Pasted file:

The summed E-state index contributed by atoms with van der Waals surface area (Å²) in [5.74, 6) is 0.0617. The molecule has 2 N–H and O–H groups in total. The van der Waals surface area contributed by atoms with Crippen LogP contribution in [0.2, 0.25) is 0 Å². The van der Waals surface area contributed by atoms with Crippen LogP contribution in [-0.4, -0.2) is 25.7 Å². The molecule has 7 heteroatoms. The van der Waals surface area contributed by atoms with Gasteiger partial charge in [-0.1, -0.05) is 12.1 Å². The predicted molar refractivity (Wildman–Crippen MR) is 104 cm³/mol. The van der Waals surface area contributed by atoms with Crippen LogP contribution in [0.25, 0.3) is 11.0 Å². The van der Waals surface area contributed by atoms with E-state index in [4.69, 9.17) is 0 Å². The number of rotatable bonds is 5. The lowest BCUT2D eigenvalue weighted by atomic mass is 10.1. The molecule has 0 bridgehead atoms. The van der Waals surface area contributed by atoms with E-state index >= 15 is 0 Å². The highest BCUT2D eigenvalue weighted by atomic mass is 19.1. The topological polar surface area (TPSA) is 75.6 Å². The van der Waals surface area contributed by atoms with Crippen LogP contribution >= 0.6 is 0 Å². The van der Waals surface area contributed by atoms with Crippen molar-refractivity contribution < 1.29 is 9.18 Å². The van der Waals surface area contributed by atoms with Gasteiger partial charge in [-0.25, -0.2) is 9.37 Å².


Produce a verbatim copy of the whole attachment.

The summed E-state index contributed by atoms with van der Waals surface area (Å²) in [5.74, 6) is 0.0617. The molecule has 2 N–H and O–H groups in total. The van der Waals surface area contributed by atoms with Crippen LogP contribution in [0.2, 0.25) is 0 Å². The van der Waals surface area contributed by atoms with Crippen LogP contribution in [-0.4, -0.2) is 25.7 Å². The molecule has 7 heteroatoms. The van der Waals surface area contributed by atoms with Gasteiger partial charge in [-0.1, -0.05) is 12.1 Å². The predicted molar refractivity (Wildman–Crippen MR) is 104 cm³/mol. The van der Waals surface area contributed by atoms with Crippen LogP contribution in [0.25, 0.3) is 11.0 Å². The van der Waals surface area contributed by atoms with E-state index in [4.69, 9.17) is 0 Å². The number of rotatable bonds is 5. The lowest BCUT2D eigenvalue weighted by atomic mass is 10.1. The molecule has 0 bridgehead atoms. The van der Waals surface area contributed by atoms with E-state index >= 15 is 0 Å². The highest BCUT2D eigenvalue weighted by atomic mass is 19.1. The topological polar surface area (TPSA) is 75.6 Å². The van der Waals surface area contributed by atoms with Crippen LogP contribution >= 0.6 is 0 Å². The van der Waals surface area contributed by atoms with Crippen molar-refractivity contribution < 1.29 is 9.18 Å². The van der Waals surface area contributed by atoms with Gasteiger partial charge in [-0.25, -0.2) is 9.37 Å².